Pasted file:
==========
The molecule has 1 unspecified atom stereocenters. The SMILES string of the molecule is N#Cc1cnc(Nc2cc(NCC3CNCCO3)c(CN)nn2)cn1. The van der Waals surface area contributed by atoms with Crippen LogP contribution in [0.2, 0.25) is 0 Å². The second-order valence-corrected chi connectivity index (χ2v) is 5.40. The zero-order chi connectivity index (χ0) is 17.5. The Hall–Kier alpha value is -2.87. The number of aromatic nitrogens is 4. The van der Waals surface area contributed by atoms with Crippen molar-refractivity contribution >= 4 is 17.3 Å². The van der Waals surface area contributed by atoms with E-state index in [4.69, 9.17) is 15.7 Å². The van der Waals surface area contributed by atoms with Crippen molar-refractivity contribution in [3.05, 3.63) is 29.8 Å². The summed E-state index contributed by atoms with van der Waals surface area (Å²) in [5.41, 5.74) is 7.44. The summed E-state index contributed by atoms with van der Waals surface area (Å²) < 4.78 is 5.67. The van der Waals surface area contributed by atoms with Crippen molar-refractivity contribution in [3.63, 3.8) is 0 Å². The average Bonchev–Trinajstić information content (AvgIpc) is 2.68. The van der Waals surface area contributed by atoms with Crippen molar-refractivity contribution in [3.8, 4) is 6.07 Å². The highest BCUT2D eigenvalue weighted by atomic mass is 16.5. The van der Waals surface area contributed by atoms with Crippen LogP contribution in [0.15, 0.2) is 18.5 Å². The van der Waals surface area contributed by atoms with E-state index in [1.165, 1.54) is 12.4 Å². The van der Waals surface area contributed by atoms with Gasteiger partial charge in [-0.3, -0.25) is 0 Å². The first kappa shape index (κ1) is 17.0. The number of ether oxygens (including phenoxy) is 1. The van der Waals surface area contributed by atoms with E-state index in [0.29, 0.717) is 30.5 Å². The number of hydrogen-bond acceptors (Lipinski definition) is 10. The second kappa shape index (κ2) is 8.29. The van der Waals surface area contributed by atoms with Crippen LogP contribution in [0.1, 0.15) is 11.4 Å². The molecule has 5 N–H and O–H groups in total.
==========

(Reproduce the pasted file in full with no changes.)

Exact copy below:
The molecule has 1 unspecified atom stereocenters. The SMILES string of the molecule is N#Cc1cnc(Nc2cc(NCC3CNCCO3)c(CN)nn2)cn1. The van der Waals surface area contributed by atoms with Crippen LogP contribution in [0.2, 0.25) is 0 Å². The second-order valence-corrected chi connectivity index (χ2v) is 5.40. The zero-order chi connectivity index (χ0) is 17.5. The Hall–Kier alpha value is -2.87. The number of aromatic nitrogens is 4. The van der Waals surface area contributed by atoms with Crippen molar-refractivity contribution >= 4 is 17.3 Å². The van der Waals surface area contributed by atoms with E-state index in [4.69, 9.17) is 15.7 Å². The van der Waals surface area contributed by atoms with Crippen molar-refractivity contribution in [3.05, 3.63) is 29.8 Å². The summed E-state index contributed by atoms with van der Waals surface area (Å²) in [5.41, 5.74) is 7.44. The summed E-state index contributed by atoms with van der Waals surface area (Å²) < 4.78 is 5.67. The van der Waals surface area contributed by atoms with Crippen molar-refractivity contribution in [3.63, 3.8) is 0 Å². The average Bonchev–Trinajstić information content (AvgIpc) is 2.68. The van der Waals surface area contributed by atoms with Crippen molar-refractivity contribution in [3.8, 4) is 6.07 Å². The highest BCUT2D eigenvalue weighted by atomic mass is 16.5. The van der Waals surface area contributed by atoms with Crippen LogP contribution in [0.15, 0.2) is 18.5 Å². The van der Waals surface area contributed by atoms with E-state index in [1.165, 1.54) is 12.4 Å². The van der Waals surface area contributed by atoms with Gasteiger partial charge in [-0.3, -0.25) is 0 Å². The first kappa shape index (κ1) is 17.0. The number of ether oxygens (including phenoxy) is 1. The van der Waals surface area contributed by atoms with E-state index in [0.29, 0.717) is 30.5 Å². The number of hydrogen-bond acceptors (Lipinski definition) is 10. The second kappa shape index (κ2) is 8.29. The van der Waals surface area contributed by atoms with Crippen LogP contribution in [0.1, 0.15) is 11.4 Å². The molecule has 5 N–H and O–H groups in total.